This problem was the principle theory explaining the rash of “unintended acceleration” cases that plagued Toyota in 2009 and 2010. Toyota and Mercedes both argue that a floor mat could get in the way of the gas pedal, and that it could offer enough resistance to prevent the pedal from releasing when the driver takes his or her foot off.
Obviously, a car with its throttle stuck partially (or fully) open does not make for a good situation. If a car does accelerate for no reason, drivers are usually told to slow it down with the brake pedal and shift into neutral. The brakes on most modern cars can overpower the engine in emergency situations.
However, Mercedes owners don’t have to worry about any of that. The M-Class has a brake-override system, which cuts off the throttle when the driver presses the brake pedal, even if the gas pedal is trapped by a wayward floor mat. The system can automatically throttle the engine back to idle speed; all the driver has to do is brake.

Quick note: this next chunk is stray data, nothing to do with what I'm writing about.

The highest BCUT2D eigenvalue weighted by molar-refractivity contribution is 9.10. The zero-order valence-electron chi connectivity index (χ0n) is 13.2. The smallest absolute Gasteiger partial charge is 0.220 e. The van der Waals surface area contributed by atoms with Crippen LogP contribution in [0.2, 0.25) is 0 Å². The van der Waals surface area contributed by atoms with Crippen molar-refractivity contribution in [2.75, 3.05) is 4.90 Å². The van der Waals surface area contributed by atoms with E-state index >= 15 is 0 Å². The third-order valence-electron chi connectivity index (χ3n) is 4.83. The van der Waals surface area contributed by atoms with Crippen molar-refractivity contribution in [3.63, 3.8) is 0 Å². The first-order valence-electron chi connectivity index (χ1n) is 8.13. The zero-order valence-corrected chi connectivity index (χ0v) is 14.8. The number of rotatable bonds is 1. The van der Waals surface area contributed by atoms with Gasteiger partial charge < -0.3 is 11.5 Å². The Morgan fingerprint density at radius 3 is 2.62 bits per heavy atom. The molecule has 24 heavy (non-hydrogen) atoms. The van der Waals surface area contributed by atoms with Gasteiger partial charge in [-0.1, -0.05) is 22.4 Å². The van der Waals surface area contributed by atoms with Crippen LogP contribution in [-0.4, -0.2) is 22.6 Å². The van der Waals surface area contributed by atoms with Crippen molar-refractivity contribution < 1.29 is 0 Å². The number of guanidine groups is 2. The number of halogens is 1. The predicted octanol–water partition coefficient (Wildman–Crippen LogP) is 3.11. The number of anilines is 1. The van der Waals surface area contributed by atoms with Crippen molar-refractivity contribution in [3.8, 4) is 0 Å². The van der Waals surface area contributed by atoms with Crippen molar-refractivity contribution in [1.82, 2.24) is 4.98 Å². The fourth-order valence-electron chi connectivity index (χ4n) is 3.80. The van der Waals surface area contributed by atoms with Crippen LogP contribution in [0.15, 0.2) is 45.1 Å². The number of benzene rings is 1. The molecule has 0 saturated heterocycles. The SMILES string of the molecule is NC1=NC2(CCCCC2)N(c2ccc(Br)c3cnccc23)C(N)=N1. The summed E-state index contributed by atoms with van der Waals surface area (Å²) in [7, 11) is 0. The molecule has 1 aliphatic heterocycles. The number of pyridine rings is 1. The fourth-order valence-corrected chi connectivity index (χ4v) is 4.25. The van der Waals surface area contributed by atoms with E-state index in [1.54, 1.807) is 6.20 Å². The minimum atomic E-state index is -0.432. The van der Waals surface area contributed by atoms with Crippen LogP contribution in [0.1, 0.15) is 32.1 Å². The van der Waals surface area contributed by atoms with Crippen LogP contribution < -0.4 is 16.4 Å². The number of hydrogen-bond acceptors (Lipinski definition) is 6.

An even better solution would be to remove the floor mats and not put one’s fate in the hands of a computer. The recalled mats are optional all-season ones; the M-Class’ stock mats are not affected.
Because of the brake-override system and the simplicity of the fix, Mercedes is taking its time with this recall. Owners will be notified in September, at which time they can take their SUVs to a dealer for new mats. Until then, Mercedes is advising its customers to remove their all-season mats.
Cars are incredibly complicated machines, but even the slightest details can set things awry. From using the wrong glue on fender linings to selling misshapen mats, these details can cause big problems. This time, the solution is pretty straightforward, and if all else fails, there’s a very complicated system of electronics waiting to bail drivers out of trouble.